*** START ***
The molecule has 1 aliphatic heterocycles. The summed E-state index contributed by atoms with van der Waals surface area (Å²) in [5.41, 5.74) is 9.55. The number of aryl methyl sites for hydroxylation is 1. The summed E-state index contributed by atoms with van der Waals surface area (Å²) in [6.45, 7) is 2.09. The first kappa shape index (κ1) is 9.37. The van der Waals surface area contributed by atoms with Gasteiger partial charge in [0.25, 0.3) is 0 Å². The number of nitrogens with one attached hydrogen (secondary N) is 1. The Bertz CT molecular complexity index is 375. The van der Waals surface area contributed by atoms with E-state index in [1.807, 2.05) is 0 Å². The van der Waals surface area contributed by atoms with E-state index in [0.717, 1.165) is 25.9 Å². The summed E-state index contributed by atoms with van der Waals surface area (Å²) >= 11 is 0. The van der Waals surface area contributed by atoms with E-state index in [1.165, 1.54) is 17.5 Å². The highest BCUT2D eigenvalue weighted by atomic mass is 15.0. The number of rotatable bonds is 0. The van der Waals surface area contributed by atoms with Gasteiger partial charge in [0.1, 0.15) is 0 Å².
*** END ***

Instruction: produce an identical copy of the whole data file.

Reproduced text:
The molecule has 1 aliphatic heterocycles. The summed E-state index contributed by atoms with van der Waals surface area (Å²) in [5.41, 5.74) is 9.55. The number of aryl methyl sites for hydroxylation is 1. The summed E-state index contributed by atoms with van der Waals surface area (Å²) in [6.45, 7) is 2.09. The first kappa shape index (κ1) is 9.37. The van der Waals surface area contributed by atoms with Gasteiger partial charge in [0.25, 0.3) is 0 Å². The number of nitrogens with one attached hydrogen (secondary N) is 1. The Bertz CT molecular complexity index is 375. The van der Waals surface area contributed by atoms with E-state index in [1.807, 2.05) is 0 Å². The van der Waals surface area contributed by atoms with E-state index in [0.717, 1.165) is 25.9 Å². The summed E-state index contributed by atoms with van der Waals surface area (Å²) >= 11 is 0. The van der Waals surface area contributed by atoms with E-state index in [1.165, 1.54) is 17.5 Å². The highest BCUT2D eigenvalue weighted by atomic mass is 15.0. The number of rotatable bonds is 0. The van der Waals surface area contributed by atoms with Gasteiger partial charge in [0.1, 0.15) is 0 Å².